This is it. The point of no return. There’s no going back. The once-mighty Sydney Morning Herald — and its Melbourne sister too — have turned into bimbo magazines.
Part of it’s accidental. They’re obsessed with identity politics, so they’re obsessed with victims.
They’ve deliberately cultivated a readership among insecure, inadequate young women who perversely gain validation, express their identities, find their sense of (I guess we have to call it this) self-worth by blaming all their fears and failures on deep-rooted societal structures that do them down, who identify as victims — not out of any sense of solidarity with the true victims of society, I hasten to add — but to absolve themselves of responsibility for their own failings.
Social media has weaponised the members of this mass of “victims” and like many other masses they have become a mob; a mob with all the sense of justice and due processes found among the hysterics who have presided over lynchings since ancient times.
But in this clickbait age — and this is the deliberate part — Fairfax is picking lowest common denominator targets for its mob. They have to maximise the eyeballs, after all. So the front page is given over to flinging accusations at a figure whose greatest public acclaim came as a second-string star to Kylie and Jason on Neighbours a generation ago — with their top investigative reporter Kate McClymont acting as their Betty Parris.
The titles are immediately cheapened by their descent into New Idea territory, trivialised. So is McClymont, and anything she may now write concerning corruption or nefarious goings-on at the top end on town, in politics and the bureaucracy.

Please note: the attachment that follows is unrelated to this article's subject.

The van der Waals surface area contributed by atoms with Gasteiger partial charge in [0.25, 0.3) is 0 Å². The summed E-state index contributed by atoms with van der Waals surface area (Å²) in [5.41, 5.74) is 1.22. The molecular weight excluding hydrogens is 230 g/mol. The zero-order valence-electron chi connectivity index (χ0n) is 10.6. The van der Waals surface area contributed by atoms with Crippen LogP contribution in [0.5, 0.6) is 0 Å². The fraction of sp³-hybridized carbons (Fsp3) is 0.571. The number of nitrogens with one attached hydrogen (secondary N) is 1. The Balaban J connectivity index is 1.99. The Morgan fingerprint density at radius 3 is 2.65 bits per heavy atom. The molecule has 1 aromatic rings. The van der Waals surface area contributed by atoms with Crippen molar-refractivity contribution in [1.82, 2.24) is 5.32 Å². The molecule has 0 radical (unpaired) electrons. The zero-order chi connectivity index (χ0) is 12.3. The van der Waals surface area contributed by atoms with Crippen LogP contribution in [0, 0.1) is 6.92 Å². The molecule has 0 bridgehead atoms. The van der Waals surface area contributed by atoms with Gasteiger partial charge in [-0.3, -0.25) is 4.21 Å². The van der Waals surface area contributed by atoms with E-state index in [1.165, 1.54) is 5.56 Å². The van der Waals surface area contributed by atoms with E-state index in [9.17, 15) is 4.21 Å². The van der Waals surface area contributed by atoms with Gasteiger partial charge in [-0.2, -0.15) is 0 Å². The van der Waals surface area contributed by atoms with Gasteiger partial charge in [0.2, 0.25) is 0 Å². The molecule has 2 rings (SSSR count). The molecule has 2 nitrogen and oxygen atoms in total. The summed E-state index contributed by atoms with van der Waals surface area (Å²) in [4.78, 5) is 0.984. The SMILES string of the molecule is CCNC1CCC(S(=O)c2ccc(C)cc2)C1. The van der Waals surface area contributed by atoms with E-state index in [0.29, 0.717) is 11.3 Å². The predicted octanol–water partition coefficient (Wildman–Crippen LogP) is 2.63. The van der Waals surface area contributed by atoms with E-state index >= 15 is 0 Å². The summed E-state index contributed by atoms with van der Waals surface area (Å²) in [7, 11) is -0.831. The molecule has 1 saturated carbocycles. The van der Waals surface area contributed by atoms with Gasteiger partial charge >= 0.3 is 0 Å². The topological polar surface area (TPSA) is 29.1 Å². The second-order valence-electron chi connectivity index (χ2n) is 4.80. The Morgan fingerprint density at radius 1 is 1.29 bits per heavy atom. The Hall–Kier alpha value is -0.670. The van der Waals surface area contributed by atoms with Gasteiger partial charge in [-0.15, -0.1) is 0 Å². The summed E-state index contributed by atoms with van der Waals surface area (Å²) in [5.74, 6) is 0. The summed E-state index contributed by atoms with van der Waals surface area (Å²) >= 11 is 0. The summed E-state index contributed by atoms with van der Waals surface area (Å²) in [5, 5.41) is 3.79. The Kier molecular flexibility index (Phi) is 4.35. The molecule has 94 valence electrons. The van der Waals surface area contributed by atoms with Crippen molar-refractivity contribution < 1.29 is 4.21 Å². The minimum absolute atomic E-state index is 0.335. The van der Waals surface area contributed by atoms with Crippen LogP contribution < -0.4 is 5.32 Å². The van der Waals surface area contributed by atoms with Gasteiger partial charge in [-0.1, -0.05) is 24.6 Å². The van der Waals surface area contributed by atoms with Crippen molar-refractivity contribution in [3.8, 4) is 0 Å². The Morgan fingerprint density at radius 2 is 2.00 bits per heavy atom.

Fairfax has deliberately turned itself into New Idea. It has told us that its “news” deserves to be treated with the same degree of seriousness as that weekly’s chronicles of Jennifer Anniston’s love life, the ups and downs of Tziporah Malkah (that’s Kate Fischer to you) and the watch for the first signs of a baby bump on Meghan Markle.
It’s trash, in other words.
As if in confirmation of Fairfax’s commitment to quality, today’s Age carries the following story:
The credibility of Nelly Yoa, the South Sudanese-Australian man who said the recent violence perpetrated by youths of African appearance made him “ashamed and embarrassed to call (himself) Sudanese” has been questioned by leaders in his community.
Mr Yoa wrote for Fairfax Media on New Year’s Day that there was “a major issue among young South Sudanese people in Melbourne” and called on Victoria Police, Premier Daniel Andrews, the state government and South Sudanese community leaders in Melbourne to do more to prevent the violence…
The Australian, however, has the real yarn:
The “questions”, as The Age quaintly puts it, are largely to do with its due diligence, with its processes, its quality control. Why, it seems to be “Melbourne Man” — remember him — all over again.
So with a start to 2018 like this, will the print editions of either the SMH or Age make it to the end of the year?
It’s obvious what the kindest thing to do would be, but Fairfax CEO Greg Hywood isn’t noted for his charity.
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